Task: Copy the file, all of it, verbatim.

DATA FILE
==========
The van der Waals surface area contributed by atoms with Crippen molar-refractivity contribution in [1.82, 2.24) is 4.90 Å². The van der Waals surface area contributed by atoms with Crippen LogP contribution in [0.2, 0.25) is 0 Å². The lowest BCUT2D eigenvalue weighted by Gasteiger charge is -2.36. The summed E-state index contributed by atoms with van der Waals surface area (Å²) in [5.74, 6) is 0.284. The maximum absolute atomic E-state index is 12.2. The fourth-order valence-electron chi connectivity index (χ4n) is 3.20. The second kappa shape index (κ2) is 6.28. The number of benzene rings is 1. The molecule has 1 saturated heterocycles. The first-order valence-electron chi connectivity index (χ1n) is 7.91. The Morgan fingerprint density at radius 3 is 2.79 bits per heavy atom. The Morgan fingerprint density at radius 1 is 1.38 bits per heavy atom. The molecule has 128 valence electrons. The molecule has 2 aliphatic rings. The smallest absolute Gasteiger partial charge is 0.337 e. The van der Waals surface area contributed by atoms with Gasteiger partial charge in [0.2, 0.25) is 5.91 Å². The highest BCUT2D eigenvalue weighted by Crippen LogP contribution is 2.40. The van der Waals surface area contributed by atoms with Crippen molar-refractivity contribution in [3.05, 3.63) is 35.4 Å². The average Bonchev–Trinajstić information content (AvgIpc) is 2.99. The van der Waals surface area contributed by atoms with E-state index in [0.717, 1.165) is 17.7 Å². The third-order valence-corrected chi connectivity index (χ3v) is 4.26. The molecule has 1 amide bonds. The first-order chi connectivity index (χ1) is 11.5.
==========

The van der Waals surface area contributed by atoms with Crippen molar-refractivity contribution in [1.82, 2.24) is 4.90 Å². The van der Waals surface area contributed by atoms with Crippen LogP contribution in [0.2, 0.25) is 0 Å². The lowest BCUT2D eigenvalue weighted by Gasteiger charge is -2.36. The summed E-state index contributed by atoms with van der Waals surface area (Å²) in [5.74, 6) is 0.284. The maximum absolute atomic E-state index is 12.2. The fourth-order valence-electron chi connectivity index (χ4n) is 3.20. The second kappa shape index (κ2) is 6.28. The number of benzene rings is 1. The molecule has 1 saturated heterocycles. The first-order valence-electron chi connectivity index (χ1n) is 7.91. The Morgan fingerprint density at radius 3 is 2.79 bits per heavy atom. The Morgan fingerprint density at radius 1 is 1.38 bits per heavy atom. The molecule has 128 valence electrons. The molecule has 2 aliphatic rings. The smallest absolute Gasteiger partial charge is 0.337 e. The van der Waals surface area contributed by atoms with Gasteiger partial charge in [0.2, 0.25) is 5.91 Å². The highest BCUT2D eigenvalue weighted by Crippen LogP contribution is 2.40. The van der Waals surface area contributed by atoms with Crippen molar-refractivity contribution in [3.05, 3.63) is 35.4 Å². The average Bonchev–Trinajstić information content (AvgIpc) is 2.99. The van der Waals surface area contributed by atoms with E-state index in [0.717, 1.165) is 17.7 Å². The third-order valence-corrected chi connectivity index (χ3v) is 4.26. The molecule has 1 amide bonds. The first-order chi connectivity index (χ1) is 11.5.